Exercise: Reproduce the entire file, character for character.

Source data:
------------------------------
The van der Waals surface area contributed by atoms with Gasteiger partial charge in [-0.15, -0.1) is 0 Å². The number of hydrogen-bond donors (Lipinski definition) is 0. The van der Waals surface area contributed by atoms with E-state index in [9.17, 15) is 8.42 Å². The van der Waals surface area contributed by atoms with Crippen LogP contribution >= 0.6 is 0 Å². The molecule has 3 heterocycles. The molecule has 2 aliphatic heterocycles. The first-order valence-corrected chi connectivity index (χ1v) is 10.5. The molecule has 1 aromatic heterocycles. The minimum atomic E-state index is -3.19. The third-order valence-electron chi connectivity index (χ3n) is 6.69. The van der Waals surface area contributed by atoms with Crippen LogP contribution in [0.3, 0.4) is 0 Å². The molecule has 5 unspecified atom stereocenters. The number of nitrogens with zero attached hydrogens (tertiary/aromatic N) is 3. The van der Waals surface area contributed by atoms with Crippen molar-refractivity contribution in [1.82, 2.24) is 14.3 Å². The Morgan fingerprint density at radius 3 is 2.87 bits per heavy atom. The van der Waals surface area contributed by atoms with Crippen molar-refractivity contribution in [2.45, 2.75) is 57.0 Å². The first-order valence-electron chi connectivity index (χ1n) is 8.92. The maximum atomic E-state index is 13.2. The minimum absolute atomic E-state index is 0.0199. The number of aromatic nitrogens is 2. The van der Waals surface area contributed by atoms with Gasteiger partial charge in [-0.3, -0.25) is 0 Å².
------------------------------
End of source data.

The van der Waals surface area contributed by atoms with Gasteiger partial charge in [-0.15, -0.1) is 0 Å². The number of hydrogen-bond donors (Lipinski definition) is 0. The van der Waals surface area contributed by atoms with E-state index in [9.17, 15) is 8.42 Å². The van der Waals surface area contributed by atoms with Crippen LogP contribution >= 0.6 is 0 Å². The molecule has 3 heterocycles. The molecule has 2 aliphatic heterocycles. The first-order valence-corrected chi connectivity index (χ1v) is 10.5. The molecule has 1 aromatic heterocycles. The minimum atomic E-state index is -3.19. The third-order valence-electron chi connectivity index (χ3n) is 6.69. The van der Waals surface area contributed by atoms with Crippen LogP contribution in [0.3, 0.4) is 0 Å². The molecule has 5 unspecified atom stereocenters. The number of nitrogens with zero attached hydrogens (tertiary/aromatic N) is 3. The van der Waals surface area contributed by atoms with Crippen molar-refractivity contribution in [1.82, 2.24) is 14.3 Å². The Morgan fingerprint density at radius 3 is 2.87 bits per heavy atom. The van der Waals surface area contributed by atoms with Crippen molar-refractivity contribution in [2.45, 2.75) is 57.0 Å². The first-order valence-electron chi connectivity index (χ1n) is 8.92. The maximum atomic E-state index is 13.2. The minimum absolute atomic E-state index is 0.0199. The number of aromatic nitrogens is 2. The van der Waals surface area contributed by atoms with Gasteiger partial charge in [-0.3, -0.25) is 0 Å².